Native American restaurant to serve Thanksgiving meal at the Bishop Dudley House

Local News

SIOUX FALLS, SD (KELO) — For many South Dakota Native Americans, Thanksgiving isn’t a time for celebrating, given the history of hostilities between the U.S. and Indigenous peoples. Yet the spirit of giving thanks is on the menu at a Native American restaurant in Sioux Falls. Guests at the Bishop Dudley Hospitality House will benefit from the generosity being dished-out from the Watecha Bowl.

The Watecha Bowl is switching from preparing its signature traditional Native American food to a traditional Thanksgiving meal.

“We’re doing turkey, honey-baked ham, mac & cheese, mashed potatoes and gravy,” Watecha Bowl owner Lawrence West said.

The Watecha Bowl closed for the day so workers and volunteers could prepare the meals for guests at the Bishop Dudley Hospitality House.

“I like to volunteer in the community and I haven’t been able to in the last year-and-a-half, with COVID, and it’s an opportunity that came up and it sounded like something good to do,” volunteer Tabitha Schochenmaier said.

“It’s a nice time. It’s bringing our employees together, it’s bringing volunteers together, it’s all in good fun. It’s all made with love,” Sophie West said.

The meals will be served in the Bishop Dudley House’s newly-remodeled kitchen featuring stainless steel appliances and cookware.

“We’re really excited to have the Watecha Bowl and Lawrence and his whole crew here, it’s going to be a great day and I think our guests are going to be so excited and they’re going to love it and who doesn’t love Thanksgiving dinner,” Bishop Dudley Hospitality House Executive Director Madeline Shields said.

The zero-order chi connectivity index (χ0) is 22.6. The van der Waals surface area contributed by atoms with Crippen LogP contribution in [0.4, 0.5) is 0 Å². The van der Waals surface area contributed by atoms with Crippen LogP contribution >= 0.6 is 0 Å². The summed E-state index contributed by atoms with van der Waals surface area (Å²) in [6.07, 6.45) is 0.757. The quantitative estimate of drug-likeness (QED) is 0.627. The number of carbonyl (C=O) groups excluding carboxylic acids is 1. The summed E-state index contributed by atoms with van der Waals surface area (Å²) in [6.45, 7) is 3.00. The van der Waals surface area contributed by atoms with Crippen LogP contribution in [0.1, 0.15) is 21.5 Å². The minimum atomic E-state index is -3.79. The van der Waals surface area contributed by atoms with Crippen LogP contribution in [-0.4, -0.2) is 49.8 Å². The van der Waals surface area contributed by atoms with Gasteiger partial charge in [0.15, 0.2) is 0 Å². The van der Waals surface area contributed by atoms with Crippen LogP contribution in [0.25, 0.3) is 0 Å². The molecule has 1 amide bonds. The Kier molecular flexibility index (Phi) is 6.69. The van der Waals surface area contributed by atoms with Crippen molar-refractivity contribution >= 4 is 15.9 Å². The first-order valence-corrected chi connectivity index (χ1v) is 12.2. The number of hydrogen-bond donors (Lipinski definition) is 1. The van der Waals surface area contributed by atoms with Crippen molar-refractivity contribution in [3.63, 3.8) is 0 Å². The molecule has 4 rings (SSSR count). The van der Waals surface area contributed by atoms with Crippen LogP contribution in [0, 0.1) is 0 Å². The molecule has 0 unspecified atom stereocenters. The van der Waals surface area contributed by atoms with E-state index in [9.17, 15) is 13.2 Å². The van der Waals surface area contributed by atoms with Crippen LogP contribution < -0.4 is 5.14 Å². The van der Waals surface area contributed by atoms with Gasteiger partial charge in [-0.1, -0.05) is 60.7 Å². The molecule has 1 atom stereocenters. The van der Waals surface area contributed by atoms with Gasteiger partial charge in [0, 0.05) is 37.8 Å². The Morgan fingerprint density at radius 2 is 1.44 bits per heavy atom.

The Watecha Bowl staff and volunteers plan to prepare about 200 Thanksgiving meals. And really, the process isn’t all that different from a regular business day here at the restaurant.

“Clearly, it’s a lot less flour! But no, it’s just run-of-the-mill seasonings and fun, break-up the every day fry bread mania,” Lawrence West said.

But for the Wests, Thanksgiving isn’t a holiday they circle on their calendar.

“We don’t necessarily acknowledge Thanksgiving in the traditional sense, or what it is to be celebrated for. It’s not really politics behind it. But at the end of the day, it’s like I’d rather go spend it with my people being thankful for what we actually do have,” West said.

For Native Americans like West, Thanksgiving isn’t a holiday to observe, but rather, a day to serve.

The Bishop Dudley Hospitality House expects between 100 to 130 guests for the Thanksgiving lunch on Thursday.

The organization is always looking for volunteers to help prepare and serve meals. If you’re interested in volunteering, click here

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